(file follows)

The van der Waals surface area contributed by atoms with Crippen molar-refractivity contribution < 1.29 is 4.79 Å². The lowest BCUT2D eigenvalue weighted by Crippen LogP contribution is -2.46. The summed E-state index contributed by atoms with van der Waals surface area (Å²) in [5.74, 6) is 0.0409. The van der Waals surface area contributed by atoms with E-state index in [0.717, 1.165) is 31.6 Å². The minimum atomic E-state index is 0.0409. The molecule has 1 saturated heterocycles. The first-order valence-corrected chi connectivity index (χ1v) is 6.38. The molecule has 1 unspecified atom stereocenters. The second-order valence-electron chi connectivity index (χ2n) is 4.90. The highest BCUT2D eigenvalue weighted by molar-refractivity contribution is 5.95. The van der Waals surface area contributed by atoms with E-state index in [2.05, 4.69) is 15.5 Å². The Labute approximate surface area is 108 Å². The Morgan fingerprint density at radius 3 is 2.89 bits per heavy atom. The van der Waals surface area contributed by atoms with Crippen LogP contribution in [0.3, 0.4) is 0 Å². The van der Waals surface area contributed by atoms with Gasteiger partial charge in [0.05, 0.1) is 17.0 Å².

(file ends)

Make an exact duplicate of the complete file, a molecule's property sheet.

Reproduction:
The van der Waals surface area contributed by atoms with Crippen molar-refractivity contribution < 1.29 is 4.79 Å². The lowest BCUT2D eigenvalue weighted by Crippen LogP contribution is -2.46. The summed E-state index contributed by atoms with van der Waals surface area (Å²) in [5.74, 6) is 0.0409. The van der Waals surface area contributed by atoms with E-state index in [0.717, 1.165) is 31.6 Å². The minimum atomic E-state index is 0.0409. The molecule has 1 saturated heterocycles. The first-order valence-corrected chi connectivity index (χ1v) is 6.38. The molecule has 1 unspecified atom stereocenters. The second-order valence-electron chi connectivity index (χ2n) is 4.90. The highest BCUT2D eigenvalue weighted by molar-refractivity contribution is 5.95. The van der Waals surface area contributed by atoms with E-state index in [2.05, 4.69) is 15.5 Å². The Labute approximate surface area is 108 Å². The Morgan fingerprint density at radius 3 is 2.89 bits per heavy atom. The van der Waals surface area contributed by atoms with Crippen LogP contribution in [0.3, 0.4) is 0 Å². The van der Waals surface area contributed by atoms with Gasteiger partial charge in [0.05, 0.1) is 17.0 Å².